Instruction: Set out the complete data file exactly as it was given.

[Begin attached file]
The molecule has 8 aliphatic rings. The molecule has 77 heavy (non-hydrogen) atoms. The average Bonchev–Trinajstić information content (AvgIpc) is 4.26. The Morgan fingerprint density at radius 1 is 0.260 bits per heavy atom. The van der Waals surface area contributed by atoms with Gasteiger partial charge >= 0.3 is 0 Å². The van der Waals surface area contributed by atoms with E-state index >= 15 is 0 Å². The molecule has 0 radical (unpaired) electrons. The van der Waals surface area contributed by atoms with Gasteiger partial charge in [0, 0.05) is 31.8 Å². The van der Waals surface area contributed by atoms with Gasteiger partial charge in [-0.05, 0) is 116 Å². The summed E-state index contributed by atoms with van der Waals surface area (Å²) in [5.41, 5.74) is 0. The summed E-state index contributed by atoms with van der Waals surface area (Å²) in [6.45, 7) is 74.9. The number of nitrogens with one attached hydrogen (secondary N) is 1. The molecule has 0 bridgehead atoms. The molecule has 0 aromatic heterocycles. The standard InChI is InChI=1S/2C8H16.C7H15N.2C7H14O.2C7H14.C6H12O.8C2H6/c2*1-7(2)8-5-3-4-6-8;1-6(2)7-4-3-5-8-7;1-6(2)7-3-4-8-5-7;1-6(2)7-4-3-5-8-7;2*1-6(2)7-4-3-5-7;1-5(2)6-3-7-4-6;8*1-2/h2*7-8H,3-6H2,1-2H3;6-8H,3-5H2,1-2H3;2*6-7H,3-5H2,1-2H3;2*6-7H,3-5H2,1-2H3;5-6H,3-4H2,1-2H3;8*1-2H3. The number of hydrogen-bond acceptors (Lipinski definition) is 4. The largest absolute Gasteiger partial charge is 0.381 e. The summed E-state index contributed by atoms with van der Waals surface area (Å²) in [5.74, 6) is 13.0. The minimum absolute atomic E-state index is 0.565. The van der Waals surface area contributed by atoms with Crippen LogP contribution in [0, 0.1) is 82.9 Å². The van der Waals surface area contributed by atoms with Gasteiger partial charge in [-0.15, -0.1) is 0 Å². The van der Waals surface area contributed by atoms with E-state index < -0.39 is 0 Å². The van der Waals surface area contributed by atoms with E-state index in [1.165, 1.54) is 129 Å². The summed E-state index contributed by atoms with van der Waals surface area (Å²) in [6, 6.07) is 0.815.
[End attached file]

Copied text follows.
The molecule has 8 aliphatic rings. The molecule has 77 heavy (non-hydrogen) atoms. The average Bonchev–Trinajstić information content (AvgIpc) is 4.26. The Morgan fingerprint density at radius 1 is 0.260 bits per heavy atom. The van der Waals surface area contributed by atoms with Gasteiger partial charge >= 0.3 is 0 Å². The van der Waals surface area contributed by atoms with E-state index >= 15 is 0 Å². The molecule has 0 radical (unpaired) electrons. The van der Waals surface area contributed by atoms with Gasteiger partial charge in [0, 0.05) is 31.8 Å². The van der Waals surface area contributed by atoms with Gasteiger partial charge in [-0.05, 0) is 116 Å². The summed E-state index contributed by atoms with van der Waals surface area (Å²) in [5.41, 5.74) is 0. The summed E-state index contributed by atoms with van der Waals surface area (Å²) in [6.45, 7) is 74.9. The number of nitrogens with one attached hydrogen (secondary N) is 1. The molecule has 0 bridgehead atoms. The molecule has 0 aromatic heterocycles. The standard InChI is InChI=1S/2C8H16.C7H15N.2C7H14O.2C7H14.C6H12O.8C2H6/c2*1-7(2)8-5-3-4-6-8;1-6(2)7-4-3-5-8-7;1-6(2)7-3-4-8-5-7;1-6(2)7-4-3-5-8-7;2*1-6(2)7-4-3-5-7;1-5(2)6-3-7-4-6;8*1-2/h2*7-8H,3-6H2,1-2H3;6-8H,3-5H2,1-2H3;2*6-7H,3-5H2,1-2H3;2*6-7H,3-5H2,1-2H3;5-6H,3-4H2,1-2H3;8*1-2H3. The number of hydrogen-bond acceptors (Lipinski definition) is 4. The largest absolute Gasteiger partial charge is 0.381 e. The summed E-state index contributed by atoms with van der Waals surface area (Å²) in [5.74, 6) is 13.0. The minimum absolute atomic E-state index is 0.565. The van der Waals surface area contributed by atoms with Crippen LogP contribution in [0, 0.1) is 82.9 Å². The van der Waals surface area contributed by atoms with Gasteiger partial charge in [-0.15, -0.1) is 0 Å². The van der Waals surface area contributed by atoms with E-state index < -0.39 is 0 Å². The van der Waals surface area contributed by atoms with E-state index in [1.165, 1.54) is 129 Å². The summed E-state index contributed by atoms with van der Waals surface area (Å²) in [6, 6.07) is 0.815.